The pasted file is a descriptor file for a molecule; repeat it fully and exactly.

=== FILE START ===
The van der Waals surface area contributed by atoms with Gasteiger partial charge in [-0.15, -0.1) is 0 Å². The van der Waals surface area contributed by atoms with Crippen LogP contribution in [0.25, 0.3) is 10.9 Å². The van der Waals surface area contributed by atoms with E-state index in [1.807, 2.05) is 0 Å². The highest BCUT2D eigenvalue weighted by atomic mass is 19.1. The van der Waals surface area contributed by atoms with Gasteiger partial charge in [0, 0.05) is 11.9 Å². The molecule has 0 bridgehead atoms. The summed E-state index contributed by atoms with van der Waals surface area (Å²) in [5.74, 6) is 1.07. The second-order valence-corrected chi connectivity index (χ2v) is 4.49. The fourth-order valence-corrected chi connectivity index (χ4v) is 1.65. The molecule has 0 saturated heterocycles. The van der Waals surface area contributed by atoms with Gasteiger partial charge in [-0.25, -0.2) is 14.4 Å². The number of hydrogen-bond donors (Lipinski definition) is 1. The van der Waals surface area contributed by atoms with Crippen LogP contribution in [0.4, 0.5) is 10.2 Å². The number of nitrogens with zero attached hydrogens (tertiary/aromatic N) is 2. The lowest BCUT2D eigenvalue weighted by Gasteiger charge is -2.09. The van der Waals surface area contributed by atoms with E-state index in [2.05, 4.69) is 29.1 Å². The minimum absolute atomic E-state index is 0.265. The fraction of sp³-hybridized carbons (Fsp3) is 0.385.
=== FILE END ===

The van der Waals surface area contributed by atoms with Gasteiger partial charge in [-0.15, -0.1) is 0 Å². The van der Waals surface area contributed by atoms with Crippen LogP contribution in [0.25, 0.3) is 10.9 Å². The van der Waals surface area contributed by atoms with E-state index in [1.807, 2.05) is 0 Å². The highest BCUT2D eigenvalue weighted by atomic mass is 19.1. The van der Waals surface area contributed by atoms with Gasteiger partial charge in [0, 0.05) is 11.9 Å². The molecule has 0 bridgehead atoms. The summed E-state index contributed by atoms with van der Waals surface area (Å²) in [5.74, 6) is 1.07. The second-order valence-corrected chi connectivity index (χ2v) is 4.49. The fourth-order valence-corrected chi connectivity index (χ4v) is 1.65. The molecule has 0 saturated heterocycles. The van der Waals surface area contributed by atoms with Gasteiger partial charge in [-0.25, -0.2) is 14.4 Å². The number of hydrogen-bond donors (Lipinski definition) is 1. The van der Waals surface area contributed by atoms with Crippen LogP contribution in [0.4, 0.5) is 10.2 Å². The number of nitrogens with zero attached hydrogens (tertiary/aromatic N) is 2. The lowest BCUT2D eigenvalue weighted by Gasteiger charge is -2.09. The van der Waals surface area contributed by atoms with E-state index in [2.05, 4.69) is 29.1 Å². The minimum absolute atomic E-state index is 0.265. The fraction of sp³-hybridized carbons (Fsp3) is 0.385.